|Title:||Comprehensive population viability study of a rare endemic shrub from the high mountain zone of the Canary Islands and its conservation implications||Authors:||Marrero, Manuel V.
Van Hengstum, Thomas
Sosa, Pedro A.
|UNESCO Clasification:||2417 Biología vegetal (botánica)||Keywords:||Conservation biology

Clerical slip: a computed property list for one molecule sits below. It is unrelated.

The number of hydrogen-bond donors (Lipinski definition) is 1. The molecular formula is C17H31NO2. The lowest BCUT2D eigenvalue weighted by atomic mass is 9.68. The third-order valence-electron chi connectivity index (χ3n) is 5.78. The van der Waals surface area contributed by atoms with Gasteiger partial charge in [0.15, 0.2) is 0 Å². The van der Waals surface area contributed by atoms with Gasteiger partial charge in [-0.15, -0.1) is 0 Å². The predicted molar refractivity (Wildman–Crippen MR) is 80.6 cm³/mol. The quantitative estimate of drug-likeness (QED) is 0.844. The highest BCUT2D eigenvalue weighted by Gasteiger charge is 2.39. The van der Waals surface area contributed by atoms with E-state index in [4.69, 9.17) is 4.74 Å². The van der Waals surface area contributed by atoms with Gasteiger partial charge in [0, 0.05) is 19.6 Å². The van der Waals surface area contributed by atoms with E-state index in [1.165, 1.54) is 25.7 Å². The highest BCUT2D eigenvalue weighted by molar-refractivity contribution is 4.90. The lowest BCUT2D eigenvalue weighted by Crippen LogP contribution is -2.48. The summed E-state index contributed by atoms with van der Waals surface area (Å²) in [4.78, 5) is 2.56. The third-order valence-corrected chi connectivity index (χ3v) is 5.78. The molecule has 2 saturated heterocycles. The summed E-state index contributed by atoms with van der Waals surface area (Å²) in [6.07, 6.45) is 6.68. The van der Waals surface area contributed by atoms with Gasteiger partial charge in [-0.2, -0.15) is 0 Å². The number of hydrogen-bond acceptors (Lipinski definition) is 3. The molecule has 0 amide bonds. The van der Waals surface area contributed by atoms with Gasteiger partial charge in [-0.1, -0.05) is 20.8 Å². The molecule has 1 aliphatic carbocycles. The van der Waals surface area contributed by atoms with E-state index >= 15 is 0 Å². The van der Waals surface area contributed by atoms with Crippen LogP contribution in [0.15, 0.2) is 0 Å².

|Issue Date:||2019||Publisher:||1617-1381||Journal:||Journal for Nature Conservation||Abstract:||Oceanic island ecosystems harbour many endemic plant and animal species, which are often threatened because they have only a few small populations. Many factors contribute to the biological viability of such populations, such as demography and population dynamics, breeding system and pollination ecology, seed dispersal and genetic variation. In a collaborative project, all these factors were studied in the rare endemic, predominantly monoecious shrub Bencomia exstipulata Svent. (Rosaceae), which grows exclusively in the national parks of El Teide (Tenerife) and La Caldera de Taburiente (La Palma). Demography was monitored through annual censuses of individual plants in a natural and an augmented population on Tenerife. The breeding system and reproductive success were studied through bagging and pollination experiments, and insect visitation censuses. Seed dispersal by animals was assessed using cafetaria experiments. With matrix projection models and stochastic simulations, we show that the Tenerife population was demographically stable. This was largely explainable by the high survival of adult individuals. Despite frequent germination, successful seedling recruitment was very rare. Male and female flowers occurred in separate inflorescences within individuals, although some inflorescences were mixed and some shrubs were entirely male or female. Despite frequent visits by honeybees, the species is predominantly wind pollinated. Insect-proof bags reduced seed set by 12.5%, and pollen-proof bags by 44%. Large quantities of airborne pollen were detected on unbagged sticky microscope slides, this was 56% reduced by insect-proof and 96% by pollen-proof bags. Hence, some self-pollination also seems to occur. Cafetaria experiments showed that the local lizards (Gallotia galloti Oudart) readily eat the fruits and that the seeds pass through their intestines unharmed and germinable. Since other dispersal vectors are unknown, saurochory seems the most likely mode of dispersal. Our study strongly suggests that the population of B. exstipulata on Tenerife is viable, and that there are no significant threats associated with its breeding system, pollination or seed dispersal. To alleviate the natural extinction risk typical of narrow endemics, five main conservation measures are proposed.||URI:||http://hdl.handle.net/10553/54983||ISSN:||1617-1381||DOI:||10.1016/j.jnc.2018.11.003||Source:||Journal for Nature Conservation [ISSN 1617-1381], v. 47, p. 65-76|
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